Most commentary on the House GOP “budget” released today has focused on its not-very-budget-like lack of actual budget estimates. How much money would they have the government spend? And on what? And how much revenue would the government take in after their tax changes? Such questions are not addressed. However, another point of interest in the “plan” is that it stakes out some fairly radical positions on monetary policy near the end. They condemn the Fed’s current quantitative easing strategy and, somewhat confusingly, specifically urge the Fed to stop doing this on the grounds that listening to the Republicans is necessary to preserve the Fed’s independence. They “support a requirement that the Fed establish some numerical definition for price stability and maintain that policy.” And most strikingly of all for a party that mostly defines itself in opposition to the dread specter of Europe these days, they want the Fed to abandon its current generalized prosperity mandate in favor of a European Central Bank-style pure inflation target:
In addition, Republicans support amending the Humphrey-Hawkins Full Employment Act, which currently diverts the Fed’s attention from long-term price stability to short-term economic growth. In an effort to fuel the economy, this additional mandate has encouraged the Fed to keep rates artificially low, contributing to the present crisis and a loss in public confidence of the institution.
If you want to make a serious inquiry into the roots of persistently high unemployment in many European states relative to the United States, one great place to start would be in the policy difference that the GOP wants to eliminate here. The European Central Bank has no mandate to concern itself with keeping unemployment low. Consequently, unemployment is generally not low.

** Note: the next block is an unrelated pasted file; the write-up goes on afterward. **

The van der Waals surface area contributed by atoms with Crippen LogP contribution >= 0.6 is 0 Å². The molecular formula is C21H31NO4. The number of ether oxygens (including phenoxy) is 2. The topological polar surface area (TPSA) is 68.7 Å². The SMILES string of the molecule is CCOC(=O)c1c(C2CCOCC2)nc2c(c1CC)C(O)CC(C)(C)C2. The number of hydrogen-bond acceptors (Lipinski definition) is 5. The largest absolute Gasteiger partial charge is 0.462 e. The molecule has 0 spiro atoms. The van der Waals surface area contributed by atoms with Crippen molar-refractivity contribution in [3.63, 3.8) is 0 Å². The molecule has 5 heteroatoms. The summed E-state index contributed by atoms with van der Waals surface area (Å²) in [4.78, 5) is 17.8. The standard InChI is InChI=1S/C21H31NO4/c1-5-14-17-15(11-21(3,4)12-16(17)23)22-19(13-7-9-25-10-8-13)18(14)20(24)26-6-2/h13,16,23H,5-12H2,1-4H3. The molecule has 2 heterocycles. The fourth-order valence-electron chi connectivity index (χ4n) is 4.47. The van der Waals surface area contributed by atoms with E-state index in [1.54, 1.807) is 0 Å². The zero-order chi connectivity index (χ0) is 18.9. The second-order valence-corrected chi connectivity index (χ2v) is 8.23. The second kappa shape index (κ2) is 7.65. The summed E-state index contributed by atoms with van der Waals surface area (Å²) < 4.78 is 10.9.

Meanwhile, to put these concerns in context it’s worth observing that we haven’t actually had a Democratic Fed chair in over 20 years and that the last one we did have is known as the man who finally whipped the inflation of the 1970s. But Alan Greenspan and Ben Bernanke are hardly left-wingers. They’re both people with views of monetary policy grounded firmly in mainstream economic thinking, with political views grounded firmly on the right. Before Bernanke was put in charge of the Fed by George W. Bush, he was chairing Bush’s Council of Economic Advisers. I think it’s nice that the GOP has decided, in at least one respect, that the “more Bushism” approach isn’t the way to go, but it’s a bit odd that they’ve decided that we need to go in a much more conservative direction.